Kimbrough now is heading up the Texas portion of the effort of digitizing all the names on the Vietnam Veterans Memorial Wall in Washington. That's 3,417 names, including 112 Aggie officers. 
Kimbrough moved to College Station partly to be closer to West, who was police chief in nearby Madisonville. He died just before Kimbrough came to work for A&M in 2006, the victim of a Copperhead snake in his backyard.  
"Am I a crony?" Kimbrough said. "I'm a crony to one man, and that's Jim West."  
West's words still echo in Kimbrough's head, he said.  
"I can still hear him years ago, saying, 'What did you do that was relevant today? What did you do that matters?'" Kimbrough said. "I have to keep on keeping on."  
He has had no trouble with that.  
Kimbrough's known for his loyalty to a conservative Republican, but it was a Democrat that instilled in him a duty to serve. 
Kimbrough's path to Vietnam began sitting in a classroom in South Oak Cliff High School in Dallas on Nov. 22, 1963, listening to a report of President John F. Kennedy's motorcade as it scooted through Dealey Plaza.  
Shots rang out, and Kimbrough's world changed. As American involvement in the Vietnam War ramped up, Kimbrough wanted to honor the slain president's call to duty.  
Following his parents' divorce the year before, he left midway through his senior year for boot camp. He had Kennedy's words -- "Ask not what your country can do for you. Ask what you can do for your country" -- printed on a medallion, and carried it into Vietnam.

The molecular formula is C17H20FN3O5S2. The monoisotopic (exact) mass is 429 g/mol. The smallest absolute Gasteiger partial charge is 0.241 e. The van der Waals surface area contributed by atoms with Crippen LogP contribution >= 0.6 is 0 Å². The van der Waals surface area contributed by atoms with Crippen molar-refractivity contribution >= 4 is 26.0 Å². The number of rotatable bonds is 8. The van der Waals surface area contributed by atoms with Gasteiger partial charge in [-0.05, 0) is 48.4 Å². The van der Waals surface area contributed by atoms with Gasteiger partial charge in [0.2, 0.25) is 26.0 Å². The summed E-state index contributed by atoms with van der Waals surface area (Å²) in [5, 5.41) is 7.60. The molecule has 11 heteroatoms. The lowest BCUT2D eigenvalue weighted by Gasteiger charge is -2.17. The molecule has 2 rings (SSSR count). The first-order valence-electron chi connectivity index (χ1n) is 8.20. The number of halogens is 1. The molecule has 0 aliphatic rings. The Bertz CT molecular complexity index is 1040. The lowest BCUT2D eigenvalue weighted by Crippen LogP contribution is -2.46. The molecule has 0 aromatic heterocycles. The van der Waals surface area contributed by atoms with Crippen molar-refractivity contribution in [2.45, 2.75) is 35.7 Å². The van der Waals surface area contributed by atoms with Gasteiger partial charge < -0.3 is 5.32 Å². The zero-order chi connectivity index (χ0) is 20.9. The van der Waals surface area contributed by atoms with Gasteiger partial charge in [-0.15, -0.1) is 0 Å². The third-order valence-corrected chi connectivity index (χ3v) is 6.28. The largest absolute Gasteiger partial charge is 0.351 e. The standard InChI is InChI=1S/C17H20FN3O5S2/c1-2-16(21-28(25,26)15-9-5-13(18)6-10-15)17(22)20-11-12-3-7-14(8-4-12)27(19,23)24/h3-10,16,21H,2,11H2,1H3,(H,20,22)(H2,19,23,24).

Late Thursday, the day Kimbrough was named interim chief of the A&M System, he roared his 800-pound Harley into the parking lot of Yankee's Tavern.  
His bike is a tribute to those who didn't make it back. Its shield has an image of a panel of the Vietnam Wall, engraved with names from the week he was injured, including some he went to school with.  
After a photographer leaves, Kimbrough unbuttons his dress shirt and reveals a Marine Corps shirt. It says, "The University of Vietnam."  
"That's where I got my degree," he said. 
And with that perspective comes what some, friends and critics alike, call a fearlessness. When asked if he was the least bit nervous about the new task ahead and all its potential pitfalls, he said absolutely not.  
"What are they going to do?" he said, smiling. "Shoot me?" 

The platoon sergeant, Jim West, was in a group of my fellow Viet Nam veterans and died just before I joined the group. The guys used to talk about him... a lot. From the stories that I heard about him, he was a "Marines' Marine." I wish I could have known him.

I've always said that I never came home. I was born at the Marine Corps Recruit Depot, San Diego, California. There was just a WHOLE LOT of me that got left behind in Viet Nam.

It's people like West and Kimbrough, Marines that have walked the walk -- Marines that gave more than I could ever even come close to, that inspire me to try to live my life a little bit better than the day before. I mean...

"What are they going to do -- shoot me?"

1 comment:

  1. What good did you do today and what did you do today that matters...both excellent daily guides. Wish I could have met Jim, too.